After the presentation, City Councilwoman Georgette Gomez worried that more units may not necessarily fix the housing crisis facing the region.

“I would love to work with the housing commission to look at the affordability of housing,” Gomez said. “I’m not a firm believer that just creating units is going to get to the actual issues that are in front of us.”

According to a staff report, the annual rate of housing construction has been well under half that of population growth over the past decade, creating a warped supply-and-demand situation that has prompted costs to skyrocket. The result is that half of San Diegans can’t find rental units they can afford and 60 percent can’t afford to purchase a home, according to the report.

“What we are doing is driving our kids and grandkids right out of town,” Councilman Scott Sherman said.

The report identified the communities of Skyline-Paradise Hills, Linda Vista, Otay Mesa, Clairemont Mesa and Navajo as the areas with the largest housing growth potential. As many as 74,000 units could be built all together in those five communities.

If all the suggestions in the report are carried out, that 10-year housing goal could be met or exceeded. Then hope later one is to keep that same production rate through 2028 to keep up with the expected population growth.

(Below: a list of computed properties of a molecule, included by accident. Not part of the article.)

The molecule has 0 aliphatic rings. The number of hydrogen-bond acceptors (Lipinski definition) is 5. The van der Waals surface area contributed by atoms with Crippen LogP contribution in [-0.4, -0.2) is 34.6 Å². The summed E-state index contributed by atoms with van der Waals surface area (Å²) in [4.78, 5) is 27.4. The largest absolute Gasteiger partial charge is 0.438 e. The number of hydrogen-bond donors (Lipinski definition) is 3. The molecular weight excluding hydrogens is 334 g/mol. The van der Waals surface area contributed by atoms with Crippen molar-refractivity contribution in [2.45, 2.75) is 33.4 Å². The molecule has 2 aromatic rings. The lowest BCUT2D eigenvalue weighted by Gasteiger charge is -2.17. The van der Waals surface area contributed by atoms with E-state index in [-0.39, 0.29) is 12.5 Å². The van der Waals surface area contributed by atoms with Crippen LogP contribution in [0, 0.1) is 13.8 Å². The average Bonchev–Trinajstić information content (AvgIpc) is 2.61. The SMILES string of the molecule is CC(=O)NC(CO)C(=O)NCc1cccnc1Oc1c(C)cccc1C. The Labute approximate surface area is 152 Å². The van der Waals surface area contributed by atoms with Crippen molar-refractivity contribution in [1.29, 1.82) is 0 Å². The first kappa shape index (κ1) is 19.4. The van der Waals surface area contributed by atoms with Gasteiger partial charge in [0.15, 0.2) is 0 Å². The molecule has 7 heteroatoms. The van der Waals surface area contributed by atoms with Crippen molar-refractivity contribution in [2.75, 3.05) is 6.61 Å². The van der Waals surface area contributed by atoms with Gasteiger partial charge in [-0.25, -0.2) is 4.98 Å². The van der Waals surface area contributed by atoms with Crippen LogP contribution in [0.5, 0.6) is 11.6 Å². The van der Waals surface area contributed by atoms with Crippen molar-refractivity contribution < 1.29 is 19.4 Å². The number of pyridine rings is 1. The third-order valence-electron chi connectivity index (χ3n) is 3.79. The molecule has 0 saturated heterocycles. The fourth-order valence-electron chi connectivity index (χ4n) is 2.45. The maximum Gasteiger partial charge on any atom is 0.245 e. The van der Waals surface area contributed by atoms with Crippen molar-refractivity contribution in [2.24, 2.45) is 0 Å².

http://www.cbs8.com/story/36420282/report-changes-needed-to-meet-san-diego-housing-demand

Posted by on Sep 26, 2017 in Boomers, Builders, Jim's Take on the Market, Local Government, Market Conditions, The Future, Thinking of Building? | 1 comment

New Homes for Boomers

What could really boost the market further would be if we had more new or newer single-story homes for sale.  Baby-boomers would be much more likely to ditch the older two-story family estates and glide into a ready-set single story home – if there was just an easy exit.

If you wanted a new house under $500,000, how about Las Vegas? The home above is in Summerlin, and I’ve been there.  It is a great alternative for those who don’t mind the heat!

Or if you insist on San Diego County, but might go to the outskirts?

Here are one-story new-home options for you locally:

Plus, this is the Pardee tract they sold off to Toll:

True, in order to downsize, most sellers need to leave town, but at least there are some new-home options to consider nearby.

The folks at the 55-and-over Auberge near Santaluz just wrapped up sales of their brand-new one-story homes, and it would be a good place to look for resales.  Here is a tour of the Plan 3 model, which one of my buyers purchased:

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Posted by on Sep 7, 2017 in Boomers, Bubbleinfo TV, Builders, Jim's Take on the Market, One-Story, The Future | 2 comments